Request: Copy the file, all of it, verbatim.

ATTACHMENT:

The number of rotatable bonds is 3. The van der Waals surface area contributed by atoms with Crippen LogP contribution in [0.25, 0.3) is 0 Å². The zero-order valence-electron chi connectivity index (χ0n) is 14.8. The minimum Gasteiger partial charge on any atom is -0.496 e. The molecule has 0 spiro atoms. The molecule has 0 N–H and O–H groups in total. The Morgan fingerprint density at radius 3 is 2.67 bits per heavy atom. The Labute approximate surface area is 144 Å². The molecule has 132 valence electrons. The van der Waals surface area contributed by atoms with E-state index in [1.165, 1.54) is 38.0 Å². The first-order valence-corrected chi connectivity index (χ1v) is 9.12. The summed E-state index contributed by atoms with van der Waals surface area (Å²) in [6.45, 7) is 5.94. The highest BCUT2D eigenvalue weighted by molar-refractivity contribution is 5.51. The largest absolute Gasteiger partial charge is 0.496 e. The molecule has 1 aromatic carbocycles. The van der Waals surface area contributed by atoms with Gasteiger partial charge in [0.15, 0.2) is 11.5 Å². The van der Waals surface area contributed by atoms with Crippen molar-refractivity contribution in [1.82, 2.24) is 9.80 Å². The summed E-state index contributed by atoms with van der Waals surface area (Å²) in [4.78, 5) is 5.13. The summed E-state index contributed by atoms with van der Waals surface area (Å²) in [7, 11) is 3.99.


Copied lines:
The number of rotatable bonds is 3. The van der Waals surface area contributed by atoms with Crippen LogP contribution in [0.25, 0.3) is 0 Å². The zero-order valence-electron chi connectivity index (χ0n) is 14.8. The minimum Gasteiger partial charge on any atom is -0.496 e. The molecule has 0 spiro atoms. The molecule has 0 N–H and O–H groups in total. The Morgan fingerprint density at radius 3 is 2.67 bits per heavy atom. The Labute approximate surface area is 144 Å². The molecule has 132 valence electrons. The van der Waals surface area contributed by atoms with E-state index in [1.165, 1.54) is 38.0 Å². The first-order valence-corrected chi connectivity index (χ1v) is 9.12. The summed E-state index contributed by atoms with van der Waals surface area (Å²) in [6.45, 7) is 5.94. The highest BCUT2D eigenvalue weighted by molar-refractivity contribution is 5.51. The largest absolute Gasteiger partial charge is 0.496 e. The molecule has 1 aromatic carbocycles. The van der Waals surface area contributed by atoms with Gasteiger partial charge in [0.15, 0.2) is 11.5 Å². The van der Waals surface area contributed by atoms with Crippen molar-refractivity contribution in [1.82, 2.24) is 9.80 Å². The summed E-state index contributed by atoms with van der Waals surface area (Å²) in [4.78, 5) is 5.13. The summed E-state index contributed by atoms with van der Waals surface area (Å²) in [7, 11) is 3.99.